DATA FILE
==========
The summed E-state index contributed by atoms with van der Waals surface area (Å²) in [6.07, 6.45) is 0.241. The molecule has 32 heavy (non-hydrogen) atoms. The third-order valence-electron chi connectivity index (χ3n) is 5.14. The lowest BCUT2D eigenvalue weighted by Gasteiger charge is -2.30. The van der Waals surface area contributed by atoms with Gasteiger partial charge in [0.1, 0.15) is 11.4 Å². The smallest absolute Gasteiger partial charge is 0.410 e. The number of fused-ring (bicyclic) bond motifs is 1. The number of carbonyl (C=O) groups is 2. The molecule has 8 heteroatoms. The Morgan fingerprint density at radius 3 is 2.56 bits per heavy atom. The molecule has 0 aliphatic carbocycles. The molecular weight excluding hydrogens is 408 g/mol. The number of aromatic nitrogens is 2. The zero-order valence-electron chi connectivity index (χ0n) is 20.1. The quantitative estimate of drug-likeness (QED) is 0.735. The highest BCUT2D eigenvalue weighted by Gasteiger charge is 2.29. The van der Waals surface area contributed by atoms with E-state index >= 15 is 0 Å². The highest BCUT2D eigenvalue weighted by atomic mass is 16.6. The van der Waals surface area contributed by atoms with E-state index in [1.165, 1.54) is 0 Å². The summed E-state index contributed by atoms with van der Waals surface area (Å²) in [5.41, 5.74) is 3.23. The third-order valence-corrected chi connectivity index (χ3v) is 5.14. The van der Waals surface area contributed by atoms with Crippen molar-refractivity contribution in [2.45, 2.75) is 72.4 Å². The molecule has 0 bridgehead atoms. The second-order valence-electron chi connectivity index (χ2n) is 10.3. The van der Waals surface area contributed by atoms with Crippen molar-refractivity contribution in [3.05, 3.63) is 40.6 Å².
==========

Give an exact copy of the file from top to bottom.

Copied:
The summed E-state index contributed by atoms with van der Waals surface area (Å²) in [6.07, 6.45) is 0.241. The molecule has 32 heavy (non-hydrogen) atoms. The third-order valence-electron chi connectivity index (χ3n) is 5.14. The lowest BCUT2D eigenvalue weighted by Gasteiger charge is -2.30. The van der Waals surface area contributed by atoms with Gasteiger partial charge in [0.1, 0.15) is 11.4 Å². The smallest absolute Gasteiger partial charge is 0.410 e. The number of fused-ring (bicyclic) bond motifs is 1. The number of carbonyl (C=O) groups is 2. The molecule has 8 heteroatoms. The Morgan fingerprint density at radius 3 is 2.56 bits per heavy atom. The molecule has 0 aliphatic carbocycles. The molecular weight excluding hydrogens is 408 g/mol. The number of aromatic nitrogens is 2. The zero-order valence-electron chi connectivity index (χ0n) is 20.1. The quantitative estimate of drug-likeness (QED) is 0.735. The highest BCUT2D eigenvalue weighted by Gasteiger charge is 2.29. The van der Waals surface area contributed by atoms with E-state index >= 15 is 0 Å². The highest BCUT2D eigenvalue weighted by atomic mass is 16.6. The van der Waals surface area contributed by atoms with E-state index in [1.165, 1.54) is 0 Å². The summed E-state index contributed by atoms with van der Waals surface area (Å²) in [5.41, 5.74) is 3.23. The third-order valence-corrected chi connectivity index (χ3v) is 5.14. The van der Waals surface area contributed by atoms with Crippen molar-refractivity contribution in [2.45, 2.75) is 72.4 Å². The molecule has 0 bridgehead atoms. The second-order valence-electron chi connectivity index (χ2n) is 10.3. The van der Waals surface area contributed by atoms with Crippen molar-refractivity contribution in [3.05, 3.63) is 40.6 Å².